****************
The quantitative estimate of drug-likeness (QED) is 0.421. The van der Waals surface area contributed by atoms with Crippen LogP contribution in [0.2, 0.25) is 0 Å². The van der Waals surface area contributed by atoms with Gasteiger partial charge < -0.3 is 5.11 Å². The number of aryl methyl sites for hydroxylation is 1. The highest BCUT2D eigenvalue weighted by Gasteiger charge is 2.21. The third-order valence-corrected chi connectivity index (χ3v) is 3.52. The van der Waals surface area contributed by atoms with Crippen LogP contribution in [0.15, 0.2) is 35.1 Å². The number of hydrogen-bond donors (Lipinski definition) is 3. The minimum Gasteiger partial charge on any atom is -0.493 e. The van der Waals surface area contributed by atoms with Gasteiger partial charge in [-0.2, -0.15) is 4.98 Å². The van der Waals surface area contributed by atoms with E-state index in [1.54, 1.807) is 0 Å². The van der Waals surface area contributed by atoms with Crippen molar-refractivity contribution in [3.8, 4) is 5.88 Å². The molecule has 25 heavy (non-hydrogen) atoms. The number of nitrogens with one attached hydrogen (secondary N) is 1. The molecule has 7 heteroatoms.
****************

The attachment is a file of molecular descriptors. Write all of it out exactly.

The quantitative estimate of drug-likeness (QED) is 0.421. The van der Waals surface area contributed by atoms with Crippen LogP contribution in [0.2, 0.25) is 0 Å². The van der Waals surface area contributed by atoms with Gasteiger partial charge < -0.3 is 5.11 Å². The number of aryl methyl sites for hydroxylation is 1. The highest BCUT2D eigenvalue weighted by Gasteiger charge is 2.21. The third-order valence-corrected chi connectivity index (χ3v) is 3.52. The van der Waals surface area contributed by atoms with Crippen LogP contribution in [0.15, 0.2) is 35.1 Å². The number of hydrogen-bond donors (Lipinski definition) is 3. The minimum Gasteiger partial charge on any atom is -0.493 e. The van der Waals surface area contributed by atoms with Gasteiger partial charge in [-0.2, -0.15) is 4.98 Å². The van der Waals surface area contributed by atoms with E-state index in [1.54, 1.807) is 0 Å². The van der Waals surface area contributed by atoms with Crippen molar-refractivity contribution in [3.8, 4) is 5.88 Å². The molecule has 25 heavy (non-hydrogen) atoms. The number of nitrogens with one attached hydrogen (secondary N) is 1. The molecule has 7 heteroatoms.